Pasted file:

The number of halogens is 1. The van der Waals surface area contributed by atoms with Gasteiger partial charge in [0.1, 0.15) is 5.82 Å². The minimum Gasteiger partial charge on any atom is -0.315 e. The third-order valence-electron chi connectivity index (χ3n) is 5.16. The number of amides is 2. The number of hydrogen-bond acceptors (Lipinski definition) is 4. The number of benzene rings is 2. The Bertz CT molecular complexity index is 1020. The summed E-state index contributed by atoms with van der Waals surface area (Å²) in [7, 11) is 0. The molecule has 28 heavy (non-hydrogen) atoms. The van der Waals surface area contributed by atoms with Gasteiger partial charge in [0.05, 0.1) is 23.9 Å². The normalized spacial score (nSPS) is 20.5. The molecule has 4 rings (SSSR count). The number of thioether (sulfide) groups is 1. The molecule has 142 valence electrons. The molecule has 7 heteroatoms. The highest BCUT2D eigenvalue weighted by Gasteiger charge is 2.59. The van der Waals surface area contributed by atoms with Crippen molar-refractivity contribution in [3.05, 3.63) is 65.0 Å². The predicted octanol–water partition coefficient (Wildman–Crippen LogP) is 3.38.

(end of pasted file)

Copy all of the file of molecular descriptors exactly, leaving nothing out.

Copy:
The number of halogens is 1. The van der Waals surface area contributed by atoms with Gasteiger partial charge in [0.1, 0.15) is 5.82 Å². The minimum Gasteiger partial charge on any atom is -0.315 e. The third-order valence-electron chi connectivity index (χ3n) is 5.16. The number of amides is 2. The number of hydrogen-bond acceptors (Lipinski definition) is 4. The number of benzene rings is 2. The Bertz CT molecular complexity index is 1020. The summed E-state index contributed by atoms with van der Waals surface area (Å²) in [7, 11) is 0. The molecule has 28 heavy (non-hydrogen) atoms. The van der Waals surface area contributed by atoms with Gasteiger partial charge in [0.05, 0.1) is 23.9 Å². The normalized spacial score (nSPS) is 20.5. The molecule has 4 rings (SSSR count). The number of thioether (sulfide) groups is 1. The molecule has 142 valence electrons. The molecule has 7 heteroatoms. The highest BCUT2D eigenvalue weighted by Gasteiger charge is 2.59. The van der Waals surface area contributed by atoms with Crippen molar-refractivity contribution in [3.05, 3.63) is 65.0 Å². The predicted octanol–water partition coefficient (Wildman–Crippen LogP) is 3.38.